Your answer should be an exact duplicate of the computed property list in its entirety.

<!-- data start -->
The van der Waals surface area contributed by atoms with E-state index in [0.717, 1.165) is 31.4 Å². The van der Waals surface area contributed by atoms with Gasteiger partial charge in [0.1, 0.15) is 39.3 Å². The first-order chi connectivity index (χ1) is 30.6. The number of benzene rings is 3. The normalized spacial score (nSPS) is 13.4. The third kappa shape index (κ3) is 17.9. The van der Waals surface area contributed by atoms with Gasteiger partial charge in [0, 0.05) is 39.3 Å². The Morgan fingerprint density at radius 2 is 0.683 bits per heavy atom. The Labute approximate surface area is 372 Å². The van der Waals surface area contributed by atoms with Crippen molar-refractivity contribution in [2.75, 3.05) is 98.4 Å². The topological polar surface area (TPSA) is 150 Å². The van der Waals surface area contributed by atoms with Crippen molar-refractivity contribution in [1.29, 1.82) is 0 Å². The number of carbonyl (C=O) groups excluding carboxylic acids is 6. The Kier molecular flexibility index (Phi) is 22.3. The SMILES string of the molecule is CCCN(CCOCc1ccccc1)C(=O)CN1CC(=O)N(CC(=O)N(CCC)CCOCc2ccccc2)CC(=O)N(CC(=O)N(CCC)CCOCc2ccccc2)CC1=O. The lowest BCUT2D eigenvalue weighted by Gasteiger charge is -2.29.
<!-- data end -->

The van der Waals surface area contributed by atoms with E-state index in [0.717, 1.165) is 31.4 Å². The van der Waals surface area contributed by atoms with Gasteiger partial charge in [0.1, 0.15) is 39.3 Å². The first-order chi connectivity index (χ1) is 30.6. The number of benzene rings is 3. The normalized spacial score (nSPS) is 13.4. The third kappa shape index (κ3) is 17.9. The van der Waals surface area contributed by atoms with Gasteiger partial charge in [0, 0.05) is 39.3 Å². The Morgan fingerprint density at radius 2 is 0.683 bits per heavy atom. The Labute approximate surface area is 372 Å². The van der Waals surface area contributed by atoms with Crippen molar-refractivity contribution in [2.75, 3.05) is 98.4 Å². The topological polar surface area (TPSA) is 150 Å². The van der Waals surface area contributed by atoms with Crippen molar-refractivity contribution in [1.29, 1.82) is 0 Å². The number of carbonyl (C=O) groups excluding carboxylic acids is 6. The Kier molecular flexibility index (Phi) is 22.3. The SMILES string of the molecule is CCCN(CCOCc1ccccc1)C(=O)CN1CC(=O)N(CC(=O)N(CCC)CCOCc2ccccc2)CC(=O)N(CC(=O)N(CCC)CCOCc2ccccc2)CC1=O. The lowest BCUT2D eigenvalue weighted by Gasteiger charge is -2.29.